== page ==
By the way, it is also possible to modify subgraph mining algorithms to work on graphs with directed edges or undirected edges. This is also I think a simple modification.

Best regards,

Edited 1 time(s). Last edit at 10/28/2018 01:34AM by webmasterphilfv.

From what I read about frequent subgraph mining, most frequent subgraph mining like GSpan can applied to a single graph or to a database of graphs. In other words, it is not difficult to adapt a frequent subbgraph mining algorithm so that it can be applied to these two scenarios. The main difference is how the support is calculated.

Lets say that you want to calculate the support of a subgraph:

If you have a single graph, then the support of the subgraph is usually calculated as the number of occurrences of that subgraph in that single graph. Also, you may want to decide whether you allows some overlapping occurrences or not.

If you have a database of graphs, then the support of the subgraph is the number of graphs that contains this subgraph.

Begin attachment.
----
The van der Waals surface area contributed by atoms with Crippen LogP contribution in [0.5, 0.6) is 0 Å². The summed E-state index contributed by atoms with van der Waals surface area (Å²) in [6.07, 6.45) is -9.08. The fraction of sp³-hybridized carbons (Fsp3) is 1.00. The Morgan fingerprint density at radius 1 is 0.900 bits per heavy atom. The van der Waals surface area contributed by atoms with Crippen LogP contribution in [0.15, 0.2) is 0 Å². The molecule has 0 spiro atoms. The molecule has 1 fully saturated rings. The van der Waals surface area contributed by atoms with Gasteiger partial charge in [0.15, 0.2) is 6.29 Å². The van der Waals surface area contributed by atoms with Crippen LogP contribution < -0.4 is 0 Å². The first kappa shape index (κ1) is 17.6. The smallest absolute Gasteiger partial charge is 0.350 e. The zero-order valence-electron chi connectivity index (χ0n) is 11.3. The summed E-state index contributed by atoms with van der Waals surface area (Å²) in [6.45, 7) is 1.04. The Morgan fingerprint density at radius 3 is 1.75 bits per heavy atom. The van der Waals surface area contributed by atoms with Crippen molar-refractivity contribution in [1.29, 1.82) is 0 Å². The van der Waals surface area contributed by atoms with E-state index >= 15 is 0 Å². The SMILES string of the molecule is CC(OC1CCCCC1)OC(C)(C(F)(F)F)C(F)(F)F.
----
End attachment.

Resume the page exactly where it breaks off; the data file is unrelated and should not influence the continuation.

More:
Thus, the main difference between these two scenarios is how the support of a subgraph is calculated. In both cases, calculating the support of a subgraph requires to find all occurrences of the subgraph. This gives you the support in the case of a single graph. In the case of multiple graphs, you also find all occurrences, but need to also check if theses occurrences appear in a same graph. Thus you need to keep the graph ID of each occurrence to calculate the support in the case of multiple graphs. It is just some simple modification to how the support is calculated.